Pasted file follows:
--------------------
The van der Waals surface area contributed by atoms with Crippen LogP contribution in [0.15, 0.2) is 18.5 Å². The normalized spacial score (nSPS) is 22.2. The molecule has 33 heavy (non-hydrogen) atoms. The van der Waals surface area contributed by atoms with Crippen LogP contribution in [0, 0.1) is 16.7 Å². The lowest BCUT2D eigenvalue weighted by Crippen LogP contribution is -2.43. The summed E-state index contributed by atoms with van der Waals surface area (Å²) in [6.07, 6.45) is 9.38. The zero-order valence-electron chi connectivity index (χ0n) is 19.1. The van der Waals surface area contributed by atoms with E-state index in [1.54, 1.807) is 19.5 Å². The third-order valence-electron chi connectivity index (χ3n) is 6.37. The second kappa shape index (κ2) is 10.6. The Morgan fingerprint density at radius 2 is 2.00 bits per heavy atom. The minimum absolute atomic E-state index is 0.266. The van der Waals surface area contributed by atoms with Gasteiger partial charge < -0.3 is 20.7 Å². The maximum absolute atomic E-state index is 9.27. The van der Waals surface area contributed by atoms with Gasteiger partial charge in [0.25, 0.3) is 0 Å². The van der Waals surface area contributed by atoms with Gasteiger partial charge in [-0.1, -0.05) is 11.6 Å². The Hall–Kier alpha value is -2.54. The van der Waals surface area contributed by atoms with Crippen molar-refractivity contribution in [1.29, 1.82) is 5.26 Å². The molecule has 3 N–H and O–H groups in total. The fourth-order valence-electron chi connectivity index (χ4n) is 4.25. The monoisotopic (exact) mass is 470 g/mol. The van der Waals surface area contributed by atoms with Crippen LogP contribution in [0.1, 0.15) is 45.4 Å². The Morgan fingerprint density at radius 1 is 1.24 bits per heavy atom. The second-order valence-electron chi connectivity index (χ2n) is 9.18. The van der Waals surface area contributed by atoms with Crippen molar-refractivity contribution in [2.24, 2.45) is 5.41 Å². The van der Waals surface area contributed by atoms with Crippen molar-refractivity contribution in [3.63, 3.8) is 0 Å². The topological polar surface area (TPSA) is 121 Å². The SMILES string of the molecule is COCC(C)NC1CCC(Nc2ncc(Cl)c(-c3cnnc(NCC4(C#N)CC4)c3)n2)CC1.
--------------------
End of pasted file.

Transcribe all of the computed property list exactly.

The van der Waals surface area contributed by atoms with Crippen LogP contribution in [0.15, 0.2) is 18.5 Å². The normalized spacial score (nSPS) is 22.2. The molecule has 33 heavy (non-hydrogen) atoms. The van der Waals surface area contributed by atoms with Crippen LogP contribution in [0, 0.1) is 16.7 Å². The lowest BCUT2D eigenvalue weighted by Crippen LogP contribution is -2.43. The summed E-state index contributed by atoms with van der Waals surface area (Å²) in [6.07, 6.45) is 9.38. The zero-order valence-electron chi connectivity index (χ0n) is 19.1. The van der Waals surface area contributed by atoms with E-state index in [1.54, 1.807) is 19.5 Å². The third-order valence-electron chi connectivity index (χ3n) is 6.37. The second kappa shape index (κ2) is 10.6. The Morgan fingerprint density at radius 2 is 2.00 bits per heavy atom. The minimum absolute atomic E-state index is 0.266. The van der Waals surface area contributed by atoms with Gasteiger partial charge < -0.3 is 20.7 Å². The maximum absolute atomic E-state index is 9.27. The van der Waals surface area contributed by atoms with Gasteiger partial charge in [0.25, 0.3) is 0 Å². The van der Waals surface area contributed by atoms with Gasteiger partial charge in [-0.1, -0.05) is 11.6 Å². The Hall–Kier alpha value is -2.54. The van der Waals surface area contributed by atoms with Crippen molar-refractivity contribution in [1.29, 1.82) is 5.26 Å². The molecule has 3 N–H and O–H groups in total. The fourth-order valence-electron chi connectivity index (χ4n) is 4.25. The monoisotopic (exact) mass is 470 g/mol. The van der Waals surface area contributed by atoms with Crippen LogP contribution in [0.1, 0.15) is 45.4 Å². The Morgan fingerprint density at radius 1 is 1.24 bits per heavy atom. The second-order valence-electron chi connectivity index (χ2n) is 9.18. The van der Waals surface area contributed by atoms with Crippen molar-refractivity contribution in [2.24, 2.45) is 5.41 Å². The van der Waals surface area contributed by atoms with Crippen molar-refractivity contribution in [3.63, 3.8) is 0 Å². The topological polar surface area (TPSA) is 121 Å². The SMILES string of the molecule is COCC(C)NC1CCC(Nc2ncc(Cl)c(-c3cnnc(NCC4(C#N)CC4)c3)n2)CC1.